Who Is Afraid Of Virginia Woolf? The Movie

The movie Who Is Afraid of Virginia Woolf? is a classic. It is a story of a marriage that is crumbling and the husband and wife who try to hold onto what they have.

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Who is Afraid of Virginia Woolf? is a 1966 American film directed by Mike Nichols. The screenplay by Ernest Lehman is an adaptation of the eponymous play by Edward Albee. It stars Elizabeth Taylor as Martha, Richard Burton as George, George Segal as Nick, and Sandy Dennis as Honey.

The film was nominated for thirteen Academy Awards, including Best Picture and Best Actor and Actress for Burton and Taylor. It won five awards, including Best Supporting Actress for Dennis.

The Plot

The Plot

George is a professor at a small college and his wife, Martha, is the daughter of the college president. George and Martha have been married for many years and their relationship is on the rocks. One evening, they invite a young couple, Nick and Honey, over for drinks. Things quickly spiral out of control and the evening descends into a verbal battle between George and Martha. As the night wears on, the truth about their relationship is revealed and all four characters are forced to confront their own demons.

The Characters

The movie Who Is Afraid Of Virginia Woolf? is about a married couple, George and Martha, who are both college professors. They invite another couple, Nick and Honey, over for drinks one evening, and the four of them end up spending the night together. Throughout the course of the night, the two couples drink heavily and engage in verbal battles with each other. The next morning, George and Martha’s marriage is revealed to be a sham, and it is clear that they are both deeply unhappy with each other.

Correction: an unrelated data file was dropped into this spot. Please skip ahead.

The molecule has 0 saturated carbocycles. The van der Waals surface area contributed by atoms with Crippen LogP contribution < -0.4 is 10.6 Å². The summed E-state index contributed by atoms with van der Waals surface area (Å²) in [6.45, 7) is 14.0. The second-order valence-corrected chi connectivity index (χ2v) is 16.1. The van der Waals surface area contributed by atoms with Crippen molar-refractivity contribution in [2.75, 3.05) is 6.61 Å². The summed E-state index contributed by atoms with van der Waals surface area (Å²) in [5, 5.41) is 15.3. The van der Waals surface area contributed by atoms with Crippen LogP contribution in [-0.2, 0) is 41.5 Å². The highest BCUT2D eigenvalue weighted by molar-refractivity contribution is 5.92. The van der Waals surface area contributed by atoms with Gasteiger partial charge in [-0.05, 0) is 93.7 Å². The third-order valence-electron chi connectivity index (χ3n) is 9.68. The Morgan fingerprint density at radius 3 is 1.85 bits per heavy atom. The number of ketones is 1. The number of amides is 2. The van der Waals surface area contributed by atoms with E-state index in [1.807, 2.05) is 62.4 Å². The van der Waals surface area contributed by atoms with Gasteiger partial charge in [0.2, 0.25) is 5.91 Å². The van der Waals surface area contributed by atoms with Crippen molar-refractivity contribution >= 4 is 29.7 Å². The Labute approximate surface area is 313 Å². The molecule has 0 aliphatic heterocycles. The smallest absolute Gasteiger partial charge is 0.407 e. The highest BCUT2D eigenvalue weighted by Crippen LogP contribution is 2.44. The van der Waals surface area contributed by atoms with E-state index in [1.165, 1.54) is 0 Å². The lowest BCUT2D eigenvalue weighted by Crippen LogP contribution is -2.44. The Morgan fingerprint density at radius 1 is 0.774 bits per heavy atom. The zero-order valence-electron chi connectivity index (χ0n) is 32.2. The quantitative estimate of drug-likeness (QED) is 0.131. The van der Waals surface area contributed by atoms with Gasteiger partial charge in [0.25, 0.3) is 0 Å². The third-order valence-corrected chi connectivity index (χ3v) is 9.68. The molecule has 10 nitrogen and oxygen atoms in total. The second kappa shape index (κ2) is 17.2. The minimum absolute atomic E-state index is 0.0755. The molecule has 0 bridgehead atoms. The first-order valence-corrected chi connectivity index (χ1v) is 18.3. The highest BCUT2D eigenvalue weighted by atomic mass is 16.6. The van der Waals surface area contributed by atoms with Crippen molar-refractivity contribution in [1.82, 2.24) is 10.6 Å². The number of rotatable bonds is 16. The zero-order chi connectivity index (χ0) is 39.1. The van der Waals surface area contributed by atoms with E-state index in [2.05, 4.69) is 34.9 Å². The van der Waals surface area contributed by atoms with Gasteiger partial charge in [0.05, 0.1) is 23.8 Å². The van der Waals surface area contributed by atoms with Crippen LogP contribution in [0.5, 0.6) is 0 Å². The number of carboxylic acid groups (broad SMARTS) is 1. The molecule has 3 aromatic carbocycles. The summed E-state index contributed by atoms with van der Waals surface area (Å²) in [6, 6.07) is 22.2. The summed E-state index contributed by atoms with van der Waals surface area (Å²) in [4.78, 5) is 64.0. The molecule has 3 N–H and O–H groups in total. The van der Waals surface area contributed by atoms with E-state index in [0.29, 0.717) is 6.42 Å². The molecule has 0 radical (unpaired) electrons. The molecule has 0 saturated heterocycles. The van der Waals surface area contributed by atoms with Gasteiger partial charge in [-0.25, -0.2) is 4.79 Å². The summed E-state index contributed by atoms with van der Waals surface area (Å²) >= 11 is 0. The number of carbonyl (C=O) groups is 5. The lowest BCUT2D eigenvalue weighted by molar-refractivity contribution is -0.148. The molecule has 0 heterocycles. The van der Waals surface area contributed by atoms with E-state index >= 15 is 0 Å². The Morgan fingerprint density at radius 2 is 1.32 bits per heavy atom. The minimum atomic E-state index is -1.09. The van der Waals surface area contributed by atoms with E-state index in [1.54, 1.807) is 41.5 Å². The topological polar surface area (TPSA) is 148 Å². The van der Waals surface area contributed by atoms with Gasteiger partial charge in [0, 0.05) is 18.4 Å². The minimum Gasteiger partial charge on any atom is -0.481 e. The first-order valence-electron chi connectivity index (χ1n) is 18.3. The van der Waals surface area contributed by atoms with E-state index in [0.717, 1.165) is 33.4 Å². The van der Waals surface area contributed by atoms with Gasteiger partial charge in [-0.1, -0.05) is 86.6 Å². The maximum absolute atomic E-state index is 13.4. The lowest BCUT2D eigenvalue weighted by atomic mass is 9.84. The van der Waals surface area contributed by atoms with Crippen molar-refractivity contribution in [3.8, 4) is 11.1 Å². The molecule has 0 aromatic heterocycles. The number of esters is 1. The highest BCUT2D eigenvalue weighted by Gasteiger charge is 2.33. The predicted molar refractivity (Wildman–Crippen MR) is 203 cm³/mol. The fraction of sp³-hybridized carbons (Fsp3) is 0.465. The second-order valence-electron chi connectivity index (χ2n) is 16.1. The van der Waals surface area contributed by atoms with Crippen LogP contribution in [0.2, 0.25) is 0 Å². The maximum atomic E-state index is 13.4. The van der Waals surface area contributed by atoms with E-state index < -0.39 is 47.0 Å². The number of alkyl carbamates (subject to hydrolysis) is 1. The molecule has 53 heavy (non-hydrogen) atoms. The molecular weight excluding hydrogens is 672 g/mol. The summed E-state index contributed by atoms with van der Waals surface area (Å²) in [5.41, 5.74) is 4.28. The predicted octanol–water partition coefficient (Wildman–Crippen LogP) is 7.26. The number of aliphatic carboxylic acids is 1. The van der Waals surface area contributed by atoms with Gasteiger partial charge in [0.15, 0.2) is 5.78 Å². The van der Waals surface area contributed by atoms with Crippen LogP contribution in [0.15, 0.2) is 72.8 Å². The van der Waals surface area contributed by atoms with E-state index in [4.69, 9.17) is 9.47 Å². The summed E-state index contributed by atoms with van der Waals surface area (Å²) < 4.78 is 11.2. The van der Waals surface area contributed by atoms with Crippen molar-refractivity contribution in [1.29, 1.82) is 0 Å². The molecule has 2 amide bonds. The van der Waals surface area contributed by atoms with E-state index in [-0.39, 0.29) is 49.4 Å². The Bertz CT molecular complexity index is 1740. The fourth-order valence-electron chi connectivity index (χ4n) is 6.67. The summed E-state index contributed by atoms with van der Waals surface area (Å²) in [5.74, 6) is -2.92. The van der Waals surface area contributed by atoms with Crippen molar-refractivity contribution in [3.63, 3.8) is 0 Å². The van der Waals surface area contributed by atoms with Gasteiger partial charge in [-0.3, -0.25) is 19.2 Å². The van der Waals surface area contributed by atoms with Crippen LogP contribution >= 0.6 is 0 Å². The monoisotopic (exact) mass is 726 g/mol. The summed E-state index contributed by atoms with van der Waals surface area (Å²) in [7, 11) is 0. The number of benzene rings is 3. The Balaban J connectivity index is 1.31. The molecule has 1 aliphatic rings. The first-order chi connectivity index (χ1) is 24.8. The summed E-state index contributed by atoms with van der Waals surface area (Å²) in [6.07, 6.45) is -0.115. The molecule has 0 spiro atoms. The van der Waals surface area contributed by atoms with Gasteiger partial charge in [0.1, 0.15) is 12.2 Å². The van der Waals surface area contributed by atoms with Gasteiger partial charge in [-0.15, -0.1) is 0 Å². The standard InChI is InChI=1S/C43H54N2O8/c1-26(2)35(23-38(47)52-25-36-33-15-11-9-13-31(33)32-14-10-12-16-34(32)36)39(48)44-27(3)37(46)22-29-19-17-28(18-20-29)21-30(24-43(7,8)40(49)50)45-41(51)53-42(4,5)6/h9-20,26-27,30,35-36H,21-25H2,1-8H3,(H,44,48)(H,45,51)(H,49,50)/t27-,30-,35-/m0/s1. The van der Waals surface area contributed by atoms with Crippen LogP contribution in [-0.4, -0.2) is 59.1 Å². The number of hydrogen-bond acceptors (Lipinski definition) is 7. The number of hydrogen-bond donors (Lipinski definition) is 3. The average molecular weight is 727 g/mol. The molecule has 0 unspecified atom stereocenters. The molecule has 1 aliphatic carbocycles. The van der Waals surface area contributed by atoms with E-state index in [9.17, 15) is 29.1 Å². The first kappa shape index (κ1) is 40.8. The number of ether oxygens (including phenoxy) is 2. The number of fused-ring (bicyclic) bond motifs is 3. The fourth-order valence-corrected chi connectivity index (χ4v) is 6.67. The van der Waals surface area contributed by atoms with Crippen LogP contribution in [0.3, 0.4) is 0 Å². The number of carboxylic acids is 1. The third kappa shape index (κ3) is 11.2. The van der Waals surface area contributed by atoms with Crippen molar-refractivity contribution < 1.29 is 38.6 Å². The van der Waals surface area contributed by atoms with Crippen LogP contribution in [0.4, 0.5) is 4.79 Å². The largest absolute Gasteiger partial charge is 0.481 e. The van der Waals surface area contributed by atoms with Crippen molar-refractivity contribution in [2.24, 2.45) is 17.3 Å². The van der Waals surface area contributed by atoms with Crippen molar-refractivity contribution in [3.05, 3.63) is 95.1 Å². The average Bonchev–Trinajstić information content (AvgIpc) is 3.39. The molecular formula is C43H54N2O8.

The film Who Is Afraid of Virginia Woolf? tackles a number of complex themes that are relevant to its mid-20th century setting. George and Martha’s unhappy marriage is at the center of the story, and the film explores the various ways that marriages can become strained over time. The couple’s childlessness is another major theme, and the film touches on the jealousy, insecurity, and regret that can come with being unable to have children. The film also baldly addresses the issue of race in America, at a time when such discussions were starting to become more common but were still taboo in many circles.